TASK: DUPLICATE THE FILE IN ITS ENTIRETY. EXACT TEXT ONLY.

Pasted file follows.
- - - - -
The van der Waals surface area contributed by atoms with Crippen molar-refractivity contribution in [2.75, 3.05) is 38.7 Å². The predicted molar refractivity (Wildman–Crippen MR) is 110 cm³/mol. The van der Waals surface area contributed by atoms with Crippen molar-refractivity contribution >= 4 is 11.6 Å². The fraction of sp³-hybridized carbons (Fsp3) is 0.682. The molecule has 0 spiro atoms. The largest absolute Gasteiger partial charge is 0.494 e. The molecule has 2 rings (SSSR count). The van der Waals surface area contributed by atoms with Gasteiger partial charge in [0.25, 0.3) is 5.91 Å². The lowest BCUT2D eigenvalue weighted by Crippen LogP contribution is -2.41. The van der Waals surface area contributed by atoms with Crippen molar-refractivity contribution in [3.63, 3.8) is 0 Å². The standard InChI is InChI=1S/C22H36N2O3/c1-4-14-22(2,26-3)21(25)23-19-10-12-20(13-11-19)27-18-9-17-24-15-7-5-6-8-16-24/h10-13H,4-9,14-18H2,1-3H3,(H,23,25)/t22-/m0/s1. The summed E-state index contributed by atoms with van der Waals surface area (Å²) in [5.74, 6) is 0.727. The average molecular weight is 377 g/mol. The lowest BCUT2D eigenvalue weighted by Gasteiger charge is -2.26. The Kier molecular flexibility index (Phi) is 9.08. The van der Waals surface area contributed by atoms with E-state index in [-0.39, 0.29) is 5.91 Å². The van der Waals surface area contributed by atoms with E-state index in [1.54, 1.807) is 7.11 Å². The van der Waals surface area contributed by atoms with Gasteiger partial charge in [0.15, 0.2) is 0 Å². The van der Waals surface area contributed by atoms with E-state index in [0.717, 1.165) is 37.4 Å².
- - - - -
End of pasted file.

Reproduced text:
The van der Waals surface area contributed by atoms with Crippen molar-refractivity contribution in [2.75, 3.05) is 38.7 Å². The predicted molar refractivity (Wildman–Crippen MR) is 110 cm³/mol. The van der Waals surface area contributed by atoms with Crippen molar-refractivity contribution >= 4 is 11.6 Å². The fraction of sp³-hybridized carbons (Fsp3) is 0.682. The molecule has 0 spiro atoms. The largest absolute Gasteiger partial charge is 0.494 e. The molecule has 2 rings (SSSR count). The van der Waals surface area contributed by atoms with Gasteiger partial charge in [0.25, 0.3) is 5.91 Å². The lowest BCUT2D eigenvalue weighted by Crippen LogP contribution is -2.41. The van der Waals surface area contributed by atoms with Crippen molar-refractivity contribution in [3.63, 3.8) is 0 Å². The standard InChI is InChI=1S/C22H36N2O3/c1-4-14-22(2,26-3)21(25)23-19-10-12-20(13-11-19)27-18-9-17-24-15-7-5-6-8-16-24/h10-13H,4-9,14-18H2,1-3H3,(H,23,25)/t22-/m0/s1. The summed E-state index contributed by atoms with van der Waals surface area (Å²) in [5.74, 6) is 0.727. The average molecular weight is 377 g/mol. The lowest BCUT2D eigenvalue weighted by Gasteiger charge is -2.26. The Kier molecular flexibility index (Phi) is 9.08. The van der Waals surface area contributed by atoms with E-state index in [-0.39, 0.29) is 5.91 Å². The van der Waals surface area contributed by atoms with E-state index in [1.54, 1.807) is 7.11 Å². The van der Waals surface area contributed by atoms with Gasteiger partial charge in [0.15, 0.2) is 0 Å². The van der Waals surface area contributed by atoms with E-state index in [0.717, 1.165) is 37.4 Å².